# Starting the Year off Right

We were quite busy our first day of school.  The students were eager to set up the classroom and get to work.  Establishing a great classroom environment is key to a successful school year.  So the students had a discussion about ways to behave in the classroom.  Instead of focusing on things they wouldn’t do, they focused on things they would do.  This approach not only gives them the responsibility to run the classroom by creating rules and consequences, it creates a more positive environment by having them focus on the positive rather than the negative.

Sean thought it would be a good idea if we kept our hands to ourselves.

Tirza said they we should talk quietly.  Alex added that this was especially important during quiet time.

Teagan said that we should probably put our things away.

Nohea added that we should be nice to our teachers.

Sean finally said, “We should have fun with our friends.”

The teacher told the class that she thought that was an excellent start, so the students wrote these affirmations on large strips of paper so that they can be displayed on the wall.

We soon moved on to determining what we could build with 100 building blocks.  Bishop and Preston created a very tall tower, but soon realized that it would not survive standing up.  Soon their blocks covered the entire rug area for math.  Some of the students made a series of smaller towers, while others decided to use the wooden blocks to accomplish the task. They counted the number of blocks they used, and then created drawings and practiced writing the numbers of the amount of blocks they used.  We used this opportunity to have a lesson on writing numbers correctly and the sequence of numbers as we counted.  This activity allows the teacher to not only assess the students ability to count, it helps the students demonstrate their knowledge of one-to-one correspondence and allows creative expression.

After creating three-demensional models of structures, the students depicted their results on paper.

After lunch, we read a book together entitled Imogene’s Antlers.  The students couldn’t wait for me to turn to the next page.  They made a number of observations about Imogene and her family based on not only information from the story, but the illustrations as well.  They quickly decided that Imogene was very messy because her room was not clean.  They offered suggestions to help Imogene with her antler problem.  Teagan thought that if Imogene turned side ways that she could fit through the door.  The others quickly agreed with that idea. They even made predictions about what will happen next.  Tirza suggested that maybe Imogene’s antler would disappear when she went to sleep.  After each page, their was so much conversation and excitement about the story that it evolved into a project.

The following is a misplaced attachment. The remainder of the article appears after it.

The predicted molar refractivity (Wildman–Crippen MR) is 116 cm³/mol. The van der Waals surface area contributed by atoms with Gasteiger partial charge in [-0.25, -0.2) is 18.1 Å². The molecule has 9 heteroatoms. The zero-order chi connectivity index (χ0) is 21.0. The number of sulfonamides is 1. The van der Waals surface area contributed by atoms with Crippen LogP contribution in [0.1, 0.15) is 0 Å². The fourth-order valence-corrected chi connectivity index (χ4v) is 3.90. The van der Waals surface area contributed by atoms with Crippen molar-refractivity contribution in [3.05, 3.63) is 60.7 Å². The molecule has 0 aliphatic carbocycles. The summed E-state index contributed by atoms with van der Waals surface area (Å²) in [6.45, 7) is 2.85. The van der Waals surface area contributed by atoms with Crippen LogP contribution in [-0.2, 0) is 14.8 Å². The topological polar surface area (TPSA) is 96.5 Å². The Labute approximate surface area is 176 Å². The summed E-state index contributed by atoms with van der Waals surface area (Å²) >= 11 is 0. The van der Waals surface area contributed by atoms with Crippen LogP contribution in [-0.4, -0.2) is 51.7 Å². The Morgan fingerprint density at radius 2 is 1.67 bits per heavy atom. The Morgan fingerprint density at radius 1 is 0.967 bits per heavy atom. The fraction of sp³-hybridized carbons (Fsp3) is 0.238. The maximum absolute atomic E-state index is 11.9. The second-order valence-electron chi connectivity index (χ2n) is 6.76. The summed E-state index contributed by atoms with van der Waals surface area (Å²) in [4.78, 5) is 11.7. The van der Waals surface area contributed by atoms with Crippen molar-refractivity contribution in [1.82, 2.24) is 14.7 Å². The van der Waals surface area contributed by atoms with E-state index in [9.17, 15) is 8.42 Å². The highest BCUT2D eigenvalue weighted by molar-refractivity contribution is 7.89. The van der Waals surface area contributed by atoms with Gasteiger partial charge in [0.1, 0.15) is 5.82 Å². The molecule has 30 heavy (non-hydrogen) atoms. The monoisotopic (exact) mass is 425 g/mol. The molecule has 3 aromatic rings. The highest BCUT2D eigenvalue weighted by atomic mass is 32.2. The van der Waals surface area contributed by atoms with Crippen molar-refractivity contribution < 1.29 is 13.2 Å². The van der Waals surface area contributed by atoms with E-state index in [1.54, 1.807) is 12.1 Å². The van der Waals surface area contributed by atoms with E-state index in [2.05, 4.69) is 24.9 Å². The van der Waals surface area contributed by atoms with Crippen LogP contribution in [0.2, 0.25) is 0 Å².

They soon began to grab sheets of paper to draw pictures from the story.  This activity allows the students to demonstrate what information they can recall from the story, which shows how well they are comprehending.  Some pictures were of Imogene and her antlers and some were of Imogene and her peacock tail.

The students were so excited about the story that the teacher encouraged them to add to the story by posing the questions, “What could happen to Imogene now that she has a peacock tail?”

The students began to create and extension of the story.

Nohea:  The mother would probably say,”How can this happen again?” and Imogene would probably say, “I don’t know it just appeared!”

Teagan:  Imogene would have trouble going through the door.  Her feather could break and tickle her.

Nicholas: I know how it should end…Imogene’s mom should say, “It disappeared!”

Sean:  Imogene’s mom and dad would try to take her to school, but she wouldn’t be able to fit.

Teacher:  So what should she do?

Sean:  Well, she could ride her bike.

Nicholas:  That wouldn’t work.  She would have to walk.

Teacher:  So what happens at school?

Alexandria:  Her tail would probably get wet when she goes down the slide because of the rain.

Bishop:  She would dry her tail off with a paper towel, but she would need a billion paper towels.

Tirza:  When she goes to sleep, she would need a big blanket to cover her big tail.

Teacher: What can she do before she goes to bed?

Isela grins as someone yells out, “Take a bath!”

Teacher:  Would she fit in the bath tub with that tail?

Preston:  She could go under ground to a pipe.  Maybe she could cut them [the pipe] with her school scissors so the pipes could spray her for a shower.

Mark:  The birds will probably think Imogene is a bird, and they will follow her all around.

Evelynn added, “The birds will think she is a zoo animal.”

Stay tuned for our story…

Today’s activity accomplished these learning goals

•  Children are provided many and varied open-ended opportunities and materials to express themselves creatively through two dimensional art
•  Each student is encouraged to write independently each day.
• Students understand, make inferences and draw conclusions about the structure and elements of fiction and provide evidence from text to support their understanding. Students are expected to:

(A) retell a main event from a story read aloud; and

(B) describe characters in a story and the reasons for their actions.

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